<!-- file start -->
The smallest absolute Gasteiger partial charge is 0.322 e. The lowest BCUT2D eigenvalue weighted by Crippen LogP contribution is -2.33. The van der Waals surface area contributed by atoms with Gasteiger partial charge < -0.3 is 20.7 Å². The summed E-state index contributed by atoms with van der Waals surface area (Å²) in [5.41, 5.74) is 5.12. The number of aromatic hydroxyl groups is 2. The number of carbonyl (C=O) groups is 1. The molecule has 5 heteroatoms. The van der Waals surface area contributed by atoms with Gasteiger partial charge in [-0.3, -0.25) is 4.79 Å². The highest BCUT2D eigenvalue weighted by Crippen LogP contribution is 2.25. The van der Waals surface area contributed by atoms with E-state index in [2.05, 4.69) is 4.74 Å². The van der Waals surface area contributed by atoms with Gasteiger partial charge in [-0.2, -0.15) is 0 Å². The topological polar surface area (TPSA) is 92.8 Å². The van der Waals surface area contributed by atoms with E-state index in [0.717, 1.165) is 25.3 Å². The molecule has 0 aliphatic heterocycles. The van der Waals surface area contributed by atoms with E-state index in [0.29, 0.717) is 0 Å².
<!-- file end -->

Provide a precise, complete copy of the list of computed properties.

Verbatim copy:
The smallest absolute Gasteiger partial charge is 0.322 e. The lowest BCUT2D eigenvalue weighted by Crippen LogP contribution is -2.33. The van der Waals surface area contributed by atoms with Gasteiger partial charge < -0.3 is 20.7 Å². The summed E-state index contributed by atoms with van der Waals surface area (Å²) in [5.41, 5.74) is 5.12. The number of aromatic hydroxyl groups is 2. The number of carbonyl (C=O) groups is 1. The molecule has 5 heteroatoms. The van der Waals surface area contributed by atoms with Gasteiger partial charge in [-0.3, -0.25) is 4.79 Å². The highest BCUT2D eigenvalue weighted by Crippen LogP contribution is 2.25. The van der Waals surface area contributed by atoms with E-state index in [2.05, 4.69) is 4.74 Å². The van der Waals surface area contributed by atoms with Gasteiger partial charge in [-0.2, -0.15) is 0 Å². The topological polar surface area (TPSA) is 92.8 Å². The van der Waals surface area contributed by atoms with E-state index in [0.717, 1.165) is 25.3 Å². The molecule has 0 aliphatic heterocycles. The van der Waals surface area contributed by atoms with E-state index in [0.29, 0.717) is 0 Å².